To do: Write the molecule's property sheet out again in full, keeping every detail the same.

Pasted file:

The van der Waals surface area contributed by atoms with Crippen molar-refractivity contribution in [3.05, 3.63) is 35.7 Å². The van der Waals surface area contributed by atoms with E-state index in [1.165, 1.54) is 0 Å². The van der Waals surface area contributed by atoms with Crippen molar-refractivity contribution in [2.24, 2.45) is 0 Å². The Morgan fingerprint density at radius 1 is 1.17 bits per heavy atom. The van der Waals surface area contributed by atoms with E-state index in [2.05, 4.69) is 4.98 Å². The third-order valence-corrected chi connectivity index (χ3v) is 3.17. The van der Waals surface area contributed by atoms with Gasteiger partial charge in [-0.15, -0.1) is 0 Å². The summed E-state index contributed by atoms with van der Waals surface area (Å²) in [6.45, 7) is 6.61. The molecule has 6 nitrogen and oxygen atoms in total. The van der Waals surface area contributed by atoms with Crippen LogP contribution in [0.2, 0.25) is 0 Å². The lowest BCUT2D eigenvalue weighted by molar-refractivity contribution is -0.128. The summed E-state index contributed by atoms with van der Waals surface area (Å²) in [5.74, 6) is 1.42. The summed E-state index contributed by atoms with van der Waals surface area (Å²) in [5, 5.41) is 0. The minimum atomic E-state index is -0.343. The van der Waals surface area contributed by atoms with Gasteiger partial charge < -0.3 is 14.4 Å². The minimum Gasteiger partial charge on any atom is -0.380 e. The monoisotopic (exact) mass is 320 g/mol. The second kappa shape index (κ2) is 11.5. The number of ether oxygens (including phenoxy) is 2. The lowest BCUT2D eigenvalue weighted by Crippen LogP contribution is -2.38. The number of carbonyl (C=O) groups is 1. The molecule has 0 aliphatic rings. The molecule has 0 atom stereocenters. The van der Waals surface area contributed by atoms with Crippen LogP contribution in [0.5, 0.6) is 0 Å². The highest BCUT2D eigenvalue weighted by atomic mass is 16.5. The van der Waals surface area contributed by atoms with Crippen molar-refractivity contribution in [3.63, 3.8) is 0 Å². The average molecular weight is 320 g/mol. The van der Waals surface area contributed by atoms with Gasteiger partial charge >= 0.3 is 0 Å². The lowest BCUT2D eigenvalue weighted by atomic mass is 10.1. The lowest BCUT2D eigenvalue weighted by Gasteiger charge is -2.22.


The van der Waals surface area contributed by atoms with Crippen molar-refractivity contribution in [3.05, 3.63) is 35.7 Å². The van der Waals surface area contributed by atoms with E-state index in [1.165, 1.54) is 0 Å². The van der Waals surface area contributed by atoms with Crippen molar-refractivity contribution in [2.24, 2.45) is 0 Å². The Morgan fingerprint density at radius 1 is 1.17 bits per heavy atom. The van der Waals surface area contributed by atoms with E-state index in [2.05, 4.69) is 4.98 Å². The third-order valence-corrected chi connectivity index (χ3v) is 3.17. The van der Waals surface area contributed by atoms with Gasteiger partial charge in [-0.15, -0.1) is 0 Å². The summed E-state index contributed by atoms with van der Waals surface area (Å²) in [6.45, 7) is 6.61. The molecule has 6 nitrogen and oxygen atoms in total. The van der Waals surface area contributed by atoms with Crippen LogP contribution in [0.2, 0.25) is 0 Å². The lowest BCUT2D eigenvalue weighted by molar-refractivity contribution is -0.128. The summed E-state index contributed by atoms with van der Waals surface area (Å²) in [5.74, 6) is 1.42. The summed E-state index contributed by atoms with van der Waals surface area (Å²) in [5, 5.41) is 0. The minimum atomic E-state index is -0.343. The van der Waals surface area contributed by atoms with Gasteiger partial charge < -0.3 is 14.4 Å². The minimum Gasteiger partial charge on any atom is -0.380 e. The monoisotopic (exact) mass is 320 g/mol. The second kappa shape index (κ2) is 11.5. The number of ether oxygens (including phenoxy) is 2. The lowest BCUT2D eigenvalue weighted by Crippen LogP contribution is -2.38. The number of carbonyl (C=O) groups is 1. The molecule has 0 aliphatic rings. The molecule has 0 atom stereocenters. The van der Waals surface area contributed by atoms with Crippen LogP contribution in [0.5, 0.6) is 0 Å². The highest BCUT2D eigenvalue weighted by atomic mass is 16.5. The van der Waals surface area contributed by atoms with Crippen molar-refractivity contribution in [3.63, 3.8) is 0 Å². The average molecular weight is 320 g/mol. The van der Waals surface area contributed by atoms with Gasteiger partial charge >= 0.3 is 0 Å². The lowest BCUT2D eigenvalue weighted by atomic mass is 10.1. The lowest BCUT2D eigenvalue weighted by Gasteiger charge is -2.22.